Take Hillary Clinton. Wikileaks revealed the Secretary of State to have "illegally" spied on the United Nations, but she remains welcome in Amazon's books section.
Of course, Clinton didn't disseminate thousands of secret diplomatic cables. Or actually, wait, she did, but through incompetence rather than intention. So maybe she doesn't make Amazon cower quite like Wikileaks does.
What about the New York Times? The high-minded newspaper, whose editorial page considers itself a First Amendment champion, is a partner on Amazon.com's Kindle; publisher Arthur Sulzberger Jr. even appeared on stage with Amazon.com CEO Jeff Bezos to introduce a new model of the e-reader.
And yet the newspaper went out of its way to get early access to the confidential diplomatic cables obtained by its sometime partner Wikileaks, and published much of the information they contained. The newspaper almost certainly violated the ridiculous Espionage Act in the process. Will Amazon evict the New York Times from the Kindle then? Or perhaps wipe the offending information remotely, George Orwell style, as Amazon has shown itself perfectly capable of doing?
Then there's the Guardian, which also published Wikileaks data. The newspaper is listed as a customer of the same Amazon.com online services division that ejected Wikileaks. As is the Washington Post, which is also an Amazon partner delivering Kindle content, and which is no stranger to publishing controversial stories. In fact, it's no stranger to the sort of State Department leaks Wikileaks is now trafficking. The Post, you'll recall, revealed the existence of secret overseas CIA torture sites; a CIA analyst was later fired for purportedly leaking the data to the newspaper.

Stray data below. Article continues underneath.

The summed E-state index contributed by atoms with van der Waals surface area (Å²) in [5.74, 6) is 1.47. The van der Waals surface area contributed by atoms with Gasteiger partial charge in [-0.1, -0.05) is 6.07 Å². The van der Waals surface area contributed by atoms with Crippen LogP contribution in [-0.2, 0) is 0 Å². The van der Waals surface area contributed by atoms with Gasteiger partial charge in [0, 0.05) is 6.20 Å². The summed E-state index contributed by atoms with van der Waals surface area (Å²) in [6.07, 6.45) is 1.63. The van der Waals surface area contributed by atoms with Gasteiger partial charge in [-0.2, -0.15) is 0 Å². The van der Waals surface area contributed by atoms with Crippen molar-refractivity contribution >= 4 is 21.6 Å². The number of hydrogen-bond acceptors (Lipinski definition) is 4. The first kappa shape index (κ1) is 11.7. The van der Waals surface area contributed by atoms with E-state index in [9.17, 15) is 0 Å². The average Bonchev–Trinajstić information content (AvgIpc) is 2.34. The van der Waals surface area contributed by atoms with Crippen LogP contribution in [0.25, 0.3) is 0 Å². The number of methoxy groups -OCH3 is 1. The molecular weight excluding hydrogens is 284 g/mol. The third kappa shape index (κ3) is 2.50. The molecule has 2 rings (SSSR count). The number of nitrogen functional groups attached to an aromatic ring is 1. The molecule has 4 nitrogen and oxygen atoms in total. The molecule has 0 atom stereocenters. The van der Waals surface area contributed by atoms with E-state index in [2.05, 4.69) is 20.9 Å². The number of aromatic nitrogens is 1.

All of which is to say that Amazon's unclear content standards will create a lot of confusion among its customers, clients and partners. As a private sector corporation, the company is of course free to pick and choose what it wants to sell and what bits it wants to serve. But the parties that do business with Amazon don't want the uncertainty that comes from dealing with a weak-willed, unpredictable retailer. And avid readers with diverse tastes and a healthy appetite for controversy are unlikely to enjoy doing business with Amazon if they think the company is censorious. It's bad enough that it's in competition with adorable local booksellers.
Which is why it's a big strike against the company that the criteria for getting kicked off Amazon is now totally unclear. Wikileaks, for example, is far from a clear cut case; the group is facing heat in Congress and from the State Department, as is Amazon, but no one has been convicted of any crimes in connection with this new data dump, or even formally charged.
Meanwhile, until the internet noticed and got upset, Amazon was content to sell "A Pedophile's Guide." Here's how the company defended that title, before backing down and yanking the e-book:
Amazon believes it is censorship not to sell certain books simply because we or others believe their message is objectionableIndeed it is. It's also amazing how quickly those high-minded ideals have been discarded, not just for pedophilia books but for actual relevant information about government wrongdoing: Amazon issued the above quoted statement less than a month ago. Now it's busy handling the holiday shopping crush. Don't forget to take advantage of the Free Super Saver Shipping — or the McCarthyite repression, delivered faster than ever before.